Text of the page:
Principles of two-component signal transduction

Signal transduction enables organisms to recognize changes in their environment and to convert this information into an appropriate response. In prokaryotes the conversion is often done by two-component systems (TCS), which may effect changes in gene transcription or swimming behavior of the organism.

In bacteria the most TCS are built up by one histidine kinase (HK) and one corresponding response regulator (RR). After detection of a signal, e.g. a change in the cell's redox status or the ion concentration in the medium, two HK monomers dimerize and phosphorylate a histidine residue in trans. Subsequently this phosphate group is transferred to an aspartate residue of the RR. As it was mentioned above, this short phosphorylation cascade (sketched in fig. 1) can aim on two different targets: the swimming behavior (via the CheA-CheY-system) and the gene expression pattern, respectively. An more detailed review about the basic features of TCS is given in West and Stock (2001).

The nature of the signals that can be detected by TCS is very widespread. A few examples are the responses of E. coli on phosphate starvation, potassium limitation or low osmotic pressure. Another also medical important group are TCS of human pathogens, who trigger a signalling cascade which lead to host infection. A comprehensive overview about the most known cases of signaling via TCS is given in the KEGG database under "Signal Transduction → Two-component system".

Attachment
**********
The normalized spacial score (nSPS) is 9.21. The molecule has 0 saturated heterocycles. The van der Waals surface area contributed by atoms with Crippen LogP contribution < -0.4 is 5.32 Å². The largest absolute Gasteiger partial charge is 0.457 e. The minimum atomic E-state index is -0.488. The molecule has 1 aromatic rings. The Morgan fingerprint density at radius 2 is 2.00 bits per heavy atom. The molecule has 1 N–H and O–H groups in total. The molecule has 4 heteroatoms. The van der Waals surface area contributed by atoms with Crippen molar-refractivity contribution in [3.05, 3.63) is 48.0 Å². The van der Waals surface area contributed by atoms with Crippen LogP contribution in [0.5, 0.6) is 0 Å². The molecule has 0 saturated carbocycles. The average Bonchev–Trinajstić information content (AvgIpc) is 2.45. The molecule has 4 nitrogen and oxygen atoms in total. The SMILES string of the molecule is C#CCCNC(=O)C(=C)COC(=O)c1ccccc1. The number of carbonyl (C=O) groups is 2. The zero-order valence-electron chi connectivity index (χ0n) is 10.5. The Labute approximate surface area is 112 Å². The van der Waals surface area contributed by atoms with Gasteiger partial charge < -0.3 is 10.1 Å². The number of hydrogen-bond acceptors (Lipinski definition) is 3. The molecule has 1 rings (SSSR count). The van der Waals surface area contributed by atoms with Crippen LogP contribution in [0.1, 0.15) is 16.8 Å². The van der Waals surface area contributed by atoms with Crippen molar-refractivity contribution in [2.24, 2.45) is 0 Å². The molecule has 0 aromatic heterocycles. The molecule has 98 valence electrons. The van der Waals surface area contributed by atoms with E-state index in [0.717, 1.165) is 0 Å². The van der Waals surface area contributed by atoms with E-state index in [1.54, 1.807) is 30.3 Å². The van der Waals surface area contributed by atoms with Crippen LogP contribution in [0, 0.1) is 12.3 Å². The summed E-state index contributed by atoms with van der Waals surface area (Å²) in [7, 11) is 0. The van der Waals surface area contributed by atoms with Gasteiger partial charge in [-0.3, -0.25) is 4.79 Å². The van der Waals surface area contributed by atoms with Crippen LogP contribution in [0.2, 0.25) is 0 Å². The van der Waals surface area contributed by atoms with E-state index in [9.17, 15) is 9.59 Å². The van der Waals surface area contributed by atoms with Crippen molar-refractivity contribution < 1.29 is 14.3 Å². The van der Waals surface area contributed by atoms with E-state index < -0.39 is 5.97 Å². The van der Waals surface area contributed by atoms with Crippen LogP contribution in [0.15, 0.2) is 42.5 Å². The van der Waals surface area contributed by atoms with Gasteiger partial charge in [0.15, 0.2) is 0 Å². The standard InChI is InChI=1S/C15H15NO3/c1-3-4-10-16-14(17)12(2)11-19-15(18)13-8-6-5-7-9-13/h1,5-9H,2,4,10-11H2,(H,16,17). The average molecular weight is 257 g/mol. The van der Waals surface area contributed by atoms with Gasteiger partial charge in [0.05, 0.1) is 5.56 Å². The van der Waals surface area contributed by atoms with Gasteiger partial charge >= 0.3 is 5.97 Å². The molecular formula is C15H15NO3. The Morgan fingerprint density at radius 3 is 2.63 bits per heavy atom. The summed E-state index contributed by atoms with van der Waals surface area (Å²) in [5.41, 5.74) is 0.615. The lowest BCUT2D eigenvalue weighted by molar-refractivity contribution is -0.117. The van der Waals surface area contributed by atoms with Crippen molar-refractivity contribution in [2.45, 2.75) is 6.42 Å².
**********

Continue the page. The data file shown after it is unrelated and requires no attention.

Some TCS are more sophisticated then the basic system described in the beginning. They comprise of a so called "hybridkinase", which not only consists of a kinase domain, but also a response regulator domain and an additional phosphorylatable histidine residue. These modified TCS are also called "phosphorelays". Because of two more phosphorylation events (see fig. 2), it is thought that these systems can integrate more signals into the signalling cascade and can better fine tuned. In prokaryotes phosphorelays are a minority in the TCS-family, whereas they are the major type of two-component systems found in eukaryotes. However, it shout be pointed out, that in higher eukaryotes no TCS are found at all. The structural differences between pro- and eukaryotic TCS and some ideas about their evolution can be found in Loomis et al. (1998) and Koretke et al. (2000).

In the last few years a more complex view of two-component signal transduction raised on the horizon. There are more and more working groups drawing a picture of cross talk activity between different TCS. One example from Salmonella is shown in fig. 3. One can imagine that the cross talk between TCS form a small regulatory network, which enables prokaryotic organisms to react on environmental changes in a well attuned manner.


  1. West, A.H. and Stock, A.M. (2001) Histidine kinases and response regulator proteins in two-component signaling systems. Trends Biochem. Sci., 26, 369-376

  2. Loomis, W.F., Kuspa, A. and Shaulsky, G. (1998) Two-component signal transduction systems in eukaryotic microorganisms. Curr. Opin. Microbiol., 1, 643-648.

  3. Koretke, K.K., Lupas, A.N., Warren, P.V., Rosenberg, M. and Brown, J.R. (2000) Evolution of Two-Component Signal Transduction. Mol. Biol. Evol., 17, 1956-1970

  4. Groisman, E.A. (2001) The Pleiotropic Two-Component Regulation System PhoP-PhoQ. J. Bacteriol., 183, 1835-1842.

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